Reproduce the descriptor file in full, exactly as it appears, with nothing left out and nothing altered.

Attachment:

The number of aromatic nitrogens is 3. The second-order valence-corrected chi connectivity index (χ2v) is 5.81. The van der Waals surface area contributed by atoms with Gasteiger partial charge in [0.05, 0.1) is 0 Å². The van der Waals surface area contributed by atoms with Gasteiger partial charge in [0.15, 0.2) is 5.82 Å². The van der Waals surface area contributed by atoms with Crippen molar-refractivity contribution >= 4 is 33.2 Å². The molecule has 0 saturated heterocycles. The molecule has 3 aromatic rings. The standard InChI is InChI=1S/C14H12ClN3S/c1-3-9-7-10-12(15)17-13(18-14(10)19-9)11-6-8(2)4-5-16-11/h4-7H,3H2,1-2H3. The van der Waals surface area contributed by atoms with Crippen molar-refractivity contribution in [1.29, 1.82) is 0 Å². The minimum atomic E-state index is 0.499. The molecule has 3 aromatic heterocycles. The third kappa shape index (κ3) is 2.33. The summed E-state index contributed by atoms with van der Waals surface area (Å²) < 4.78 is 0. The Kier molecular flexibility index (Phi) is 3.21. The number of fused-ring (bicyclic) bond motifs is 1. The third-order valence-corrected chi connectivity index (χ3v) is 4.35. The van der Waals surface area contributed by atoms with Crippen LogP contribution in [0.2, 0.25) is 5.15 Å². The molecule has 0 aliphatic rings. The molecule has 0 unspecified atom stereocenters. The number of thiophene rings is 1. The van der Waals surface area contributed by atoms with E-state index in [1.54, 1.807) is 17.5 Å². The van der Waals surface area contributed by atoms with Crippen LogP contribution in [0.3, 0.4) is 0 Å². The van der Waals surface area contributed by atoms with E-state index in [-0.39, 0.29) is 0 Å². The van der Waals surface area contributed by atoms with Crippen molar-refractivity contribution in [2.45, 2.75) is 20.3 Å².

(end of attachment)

The number of aromatic nitrogens is 3. The second-order valence-corrected chi connectivity index (χ2v) is 5.81. The van der Waals surface area contributed by atoms with Gasteiger partial charge in [0.05, 0.1) is 0 Å². The van der Waals surface area contributed by atoms with Gasteiger partial charge in [0.15, 0.2) is 5.82 Å². The van der Waals surface area contributed by atoms with Crippen molar-refractivity contribution >= 4 is 33.2 Å². The molecule has 0 saturated heterocycles. The molecule has 3 aromatic rings. The standard InChI is InChI=1S/C14H12ClN3S/c1-3-9-7-10-12(15)17-13(18-14(10)19-9)11-6-8(2)4-5-16-11/h4-7H,3H2,1-2H3. The van der Waals surface area contributed by atoms with Crippen molar-refractivity contribution in [1.29, 1.82) is 0 Å². The minimum atomic E-state index is 0.499. The molecule has 3 aromatic heterocycles. The third kappa shape index (κ3) is 2.33. The summed E-state index contributed by atoms with van der Waals surface area (Å²) < 4.78 is 0. The Kier molecular flexibility index (Phi) is 3.21. The number of fused-ring (bicyclic) bond motifs is 1. The third-order valence-corrected chi connectivity index (χ3v) is 4.35. The van der Waals surface area contributed by atoms with Crippen LogP contribution in [0.2, 0.25) is 5.15 Å². The molecule has 0 aliphatic rings. The molecule has 0 unspecified atom stereocenters. The number of thiophene rings is 1. The van der Waals surface area contributed by atoms with E-state index in [1.54, 1.807) is 17.5 Å². The van der Waals surface area contributed by atoms with Crippen LogP contribution in [0.3, 0.4) is 0 Å². The van der Waals surface area contributed by atoms with E-state index in [-0.39, 0.29) is 0 Å². The van der Waals surface area contributed by atoms with Crippen molar-refractivity contribution in [2.45, 2.75) is 20.3 Å².